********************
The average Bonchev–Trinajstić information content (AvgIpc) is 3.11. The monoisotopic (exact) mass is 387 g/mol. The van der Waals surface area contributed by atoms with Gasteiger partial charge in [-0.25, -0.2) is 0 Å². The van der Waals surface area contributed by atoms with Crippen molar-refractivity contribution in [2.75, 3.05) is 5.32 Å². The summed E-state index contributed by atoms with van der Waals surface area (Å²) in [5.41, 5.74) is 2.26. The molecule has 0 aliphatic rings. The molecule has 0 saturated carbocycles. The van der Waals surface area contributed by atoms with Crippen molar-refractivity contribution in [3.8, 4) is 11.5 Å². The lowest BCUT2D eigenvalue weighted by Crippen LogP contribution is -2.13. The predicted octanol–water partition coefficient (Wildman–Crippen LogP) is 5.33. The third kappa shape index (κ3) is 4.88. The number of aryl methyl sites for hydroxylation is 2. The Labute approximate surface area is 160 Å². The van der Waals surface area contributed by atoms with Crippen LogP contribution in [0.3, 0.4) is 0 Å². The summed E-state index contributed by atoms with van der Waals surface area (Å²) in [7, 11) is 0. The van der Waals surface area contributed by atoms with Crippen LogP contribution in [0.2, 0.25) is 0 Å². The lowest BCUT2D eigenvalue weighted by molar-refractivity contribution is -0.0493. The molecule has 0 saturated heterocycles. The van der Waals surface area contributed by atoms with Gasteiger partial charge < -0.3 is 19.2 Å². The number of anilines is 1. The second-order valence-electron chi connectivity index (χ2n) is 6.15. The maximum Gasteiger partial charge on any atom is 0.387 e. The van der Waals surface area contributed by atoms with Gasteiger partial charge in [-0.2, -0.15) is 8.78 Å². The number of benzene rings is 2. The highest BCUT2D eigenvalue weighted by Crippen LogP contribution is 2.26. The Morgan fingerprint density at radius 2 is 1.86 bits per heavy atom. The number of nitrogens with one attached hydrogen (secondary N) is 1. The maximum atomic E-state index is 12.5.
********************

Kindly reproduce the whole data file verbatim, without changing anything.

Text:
The average Bonchev–Trinajstić information content (AvgIpc) is 3.11. The monoisotopic (exact) mass is 387 g/mol. The van der Waals surface area contributed by atoms with Gasteiger partial charge in [-0.25, -0.2) is 0 Å². The van der Waals surface area contributed by atoms with Crippen molar-refractivity contribution in [2.75, 3.05) is 5.32 Å². The summed E-state index contributed by atoms with van der Waals surface area (Å²) in [5.41, 5.74) is 2.26. The molecule has 0 aliphatic rings. The molecule has 0 saturated carbocycles. The van der Waals surface area contributed by atoms with Crippen molar-refractivity contribution in [3.8, 4) is 11.5 Å². The lowest BCUT2D eigenvalue weighted by Crippen LogP contribution is -2.13. The predicted octanol–water partition coefficient (Wildman–Crippen LogP) is 5.33. The third kappa shape index (κ3) is 4.88. The number of aryl methyl sites for hydroxylation is 2. The Labute approximate surface area is 160 Å². The van der Waals surface area contributed by atoms with Crippen LogP contribution in [0.3, 0.4) is 0 Å². The summed E-state index contributed by atoms with van der Waals surface area (Å²) in [7, 11) is 0. The van der Waals surface area contributed by atoms with Crippen LogP contribution in [0.2, 0.25) is 0 Å². The lowest BCUT2D eigenvalue weighted by molar-refractivity contribution is -0.0493. The molecule has 0 saturated heterocycles. The van der Waals surface area contributed by atoms with Gasteiger partial charge < -0.3 is 19.2 Å². The number of anilines is 1. The second-order valence-electron chi connectivity index (χ2n) is 6.15. The maximum Gasteiger partial charge on any atom is 0.387 e. The van der Waals surface area contributed by atoms with Gasteiger partial charge in [-0.2, -0.15) is 8.78 Å². The number of benzene rings is 2. The highest BCUT2D eigenvalue weighted by Crippen LogP contribution is 2.26. The Morgan fingerprint density at radius 2 is 1.86 bits per heavy atom. The number of nitrogens with one attached hydrogen (secondary N) is 1. The maximum atomic E-state index is 12.5.